Technology and talking out of turn are some of the factors that hinder the educational environment at BYU-Idaho.

“The physical world in which we live often presents distractions that make it hard to pay attention,” according to the book, Looking Out/Looking In, by Ronald B. Adler & Russell F. Proctor II.

Sarah Gabbitas, a sophomore studying child development, said people continuously talking in class are distracting. She said she finds herself tuning the teacher out and tuning in on the side conversations.

Emmilie Whitlock, an adjunct professor in the communication department, said that side conversations and speaking out of turn are extremely distracting. She said talking and whispering in the back of a classroom is very disrespectful.

“I take the opportunity to educate my students very seriously,” Whitlock said. “I put a lot of time and effort into that, and so it is very disrespectful when they can’t be bothered, or they’re irritated, or they’re annoyed or they’re obviously rolling their eyes.”

Whitlock said it can be a struggle to find a balance between professionalism and fun in the classroom. She said she loves having humor in the classroom, but students need to know where to draw the line.

“During a quiz, people try to make jokes, and that’s not an appropriate time,” Whitlock said. “During tests, or during instructions, anything like that.”

External noise can present itself in many more ways than just side conversations, according to Looking Out/Looking In.

“I definitely find phones to be a distraction,” Gabbitas said.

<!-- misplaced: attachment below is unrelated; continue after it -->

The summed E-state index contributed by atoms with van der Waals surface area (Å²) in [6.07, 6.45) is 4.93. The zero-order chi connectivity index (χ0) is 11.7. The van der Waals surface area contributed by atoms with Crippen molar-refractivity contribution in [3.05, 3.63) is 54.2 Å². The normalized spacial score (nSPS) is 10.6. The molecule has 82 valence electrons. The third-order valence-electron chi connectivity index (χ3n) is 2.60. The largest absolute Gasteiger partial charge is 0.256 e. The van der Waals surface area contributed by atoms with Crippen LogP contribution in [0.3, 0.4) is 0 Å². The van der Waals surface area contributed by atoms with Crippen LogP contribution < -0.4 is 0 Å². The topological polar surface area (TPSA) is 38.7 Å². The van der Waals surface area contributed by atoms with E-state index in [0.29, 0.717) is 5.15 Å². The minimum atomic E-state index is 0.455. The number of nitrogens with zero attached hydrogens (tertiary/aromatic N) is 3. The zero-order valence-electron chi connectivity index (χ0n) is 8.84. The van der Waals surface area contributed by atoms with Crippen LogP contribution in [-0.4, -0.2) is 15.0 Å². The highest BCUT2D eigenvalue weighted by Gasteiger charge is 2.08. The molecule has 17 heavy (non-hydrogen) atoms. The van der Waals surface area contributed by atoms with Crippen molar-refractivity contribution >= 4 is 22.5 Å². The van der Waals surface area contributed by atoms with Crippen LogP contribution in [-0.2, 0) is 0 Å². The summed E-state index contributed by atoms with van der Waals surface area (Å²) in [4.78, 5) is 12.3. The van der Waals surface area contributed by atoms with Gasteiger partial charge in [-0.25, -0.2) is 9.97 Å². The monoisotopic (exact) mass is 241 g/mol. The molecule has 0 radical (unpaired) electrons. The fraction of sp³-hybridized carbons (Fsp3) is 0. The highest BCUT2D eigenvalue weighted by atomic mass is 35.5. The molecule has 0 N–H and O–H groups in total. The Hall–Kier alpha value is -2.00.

Gabbitas said that seeing students on their phones during presentations she has given led her to feel like she did a poor job presenting.

“Cell phones are distracting, but if someone wants to rob themselves of a great education, that’s their deal,” said Bobby Jackson, a freshman studying mechanical engineering.

Cordy Branscome, a freshman majoring in general studies, said the use of phones in a classroom is not attractive.

He said people would not want to be treated by a doctor that had spent his or her classtime on Instagram.

Gabbitas said students should stop being selfish and need to be aware of the people around them trying to earn an education.

“We’re building skills and foundations for the rest of our lives,” said Quinn Riley, a sophomore studying mechanical engineering. “Treat it like work; you come prepared.”

Riley said some students have lazy attitudes. He said some students want to do enough to pass and move on with life. He said attitudes like this can hinder a classroom.

“If the information you’re seeking is really important, do everything possible to eliminate internal and external distractions that interfere with careful listening,” according to Looking Out/Looking In.

Just as there are behaviors that detract from the classroom experience, there are things one can do to enhance his or her time in the classroom.

Gabbitas said making friends with classmates is helpful.

She said friends do not keep friends from learning.

“Get enough sleep,” Riley said. “Don’t forget the Lord, and don’t lose sight of your goals.”

Whitlock said students should be proactive and figure out for themselves how they learn best. She said students that learn more from a book should read more, and those that learn by asking should ask more.

Whitlock said students should take at least 10 minutes after class to think about what they talked about in class.

“The homework I assign isn’t just because I love grading,” Whitlock said. “Let’s be honest, it’s not. It’s hopefully to help them really implement and learn and master the material.”